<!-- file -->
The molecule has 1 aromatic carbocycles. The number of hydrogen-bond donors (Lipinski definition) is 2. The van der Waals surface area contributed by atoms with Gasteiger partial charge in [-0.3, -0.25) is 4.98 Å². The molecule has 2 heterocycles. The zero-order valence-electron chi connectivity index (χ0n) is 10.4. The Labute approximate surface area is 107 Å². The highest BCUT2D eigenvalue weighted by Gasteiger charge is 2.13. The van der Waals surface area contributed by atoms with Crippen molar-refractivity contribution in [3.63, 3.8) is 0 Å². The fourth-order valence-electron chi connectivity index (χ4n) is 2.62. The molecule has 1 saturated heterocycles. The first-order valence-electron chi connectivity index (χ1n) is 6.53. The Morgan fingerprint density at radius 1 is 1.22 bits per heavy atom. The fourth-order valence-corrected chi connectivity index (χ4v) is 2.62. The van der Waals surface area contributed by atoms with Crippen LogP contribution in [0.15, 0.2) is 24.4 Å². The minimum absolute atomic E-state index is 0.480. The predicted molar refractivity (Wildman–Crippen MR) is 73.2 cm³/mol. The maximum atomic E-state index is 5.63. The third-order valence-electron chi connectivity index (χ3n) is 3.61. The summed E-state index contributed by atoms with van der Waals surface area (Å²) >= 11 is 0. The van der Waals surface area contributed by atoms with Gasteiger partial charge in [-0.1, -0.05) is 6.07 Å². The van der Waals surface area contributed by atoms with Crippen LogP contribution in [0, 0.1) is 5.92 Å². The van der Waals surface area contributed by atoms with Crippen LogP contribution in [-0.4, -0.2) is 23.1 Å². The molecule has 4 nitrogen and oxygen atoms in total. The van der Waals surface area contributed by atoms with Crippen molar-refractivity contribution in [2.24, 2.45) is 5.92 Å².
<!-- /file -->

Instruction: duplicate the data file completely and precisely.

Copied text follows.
The molecule has 1 aromatic carbocycles. The number of hydrogen-bond donors (Lipinski definition) is 2. The van der Waals surface area contributed by atoms with Gasteiger partial charge in [-0.3, -0.25) is 4.98 Å². The molecule has 2 heterocycles. The zero-order valence-electron chi connectivity index (χ0n) is 10.4. The Labute approximate surface area is 107 Å². The highest BCUT2D eigenvalue weighted by Gasteiger charge is 2.13. The van der Waals surface area contributed by atoms with Crippen molar-refractivity contribution in [3.63, 3.8) is 0 Å². The fourth-order valence-electron chi connectivity index (χ4n) is 2.62. The molecule has 1 saturated heterocycles. The first-order valence-electron chi connectivity index (χ1n) is 6.53. The Morgan fingerprint density at radius 1 is 1.22 bits per heavy atom. The fourth-order valence-corrected chi connectivity index (χ4v) is 2.62. The van der Waals surface area contributed by atoms with Crippen LogP contribution in [0.15, 0.2) is 24.4 Å². The minimum absolute atomic E-state index is 0.480. The predicted molar refractivity (Wildman–Crippen MR) is 73.2 cm³/mol. The maximum atomic E-state index is 5.63. The third-order valence-electron chi connectivity index (χ3n) is 3.61. The summed E-state index contributed by atoms with van der Waals surface area (Å²) >= 11 is 0. The van der Waals surface area contributed by atoms with Gasteiger partial charge in [-0.1, -0.05) is 6.07 Å². The van der Waals surface area contributed by atoms with Crippen LogP contribution in [0, 0.1) is 5.92 Å². The van der Waals surface area contributed by atoms with Crippen LogP contribution in [-0.4, -0.2) is 23.1 Å². The molecule has 4 nitrogen and oxygen atoms in total. The van der Waals surface area contributed by atoms with Crippen molar-refractivity contribution in [2.24, 2.45) is 5.92 Å².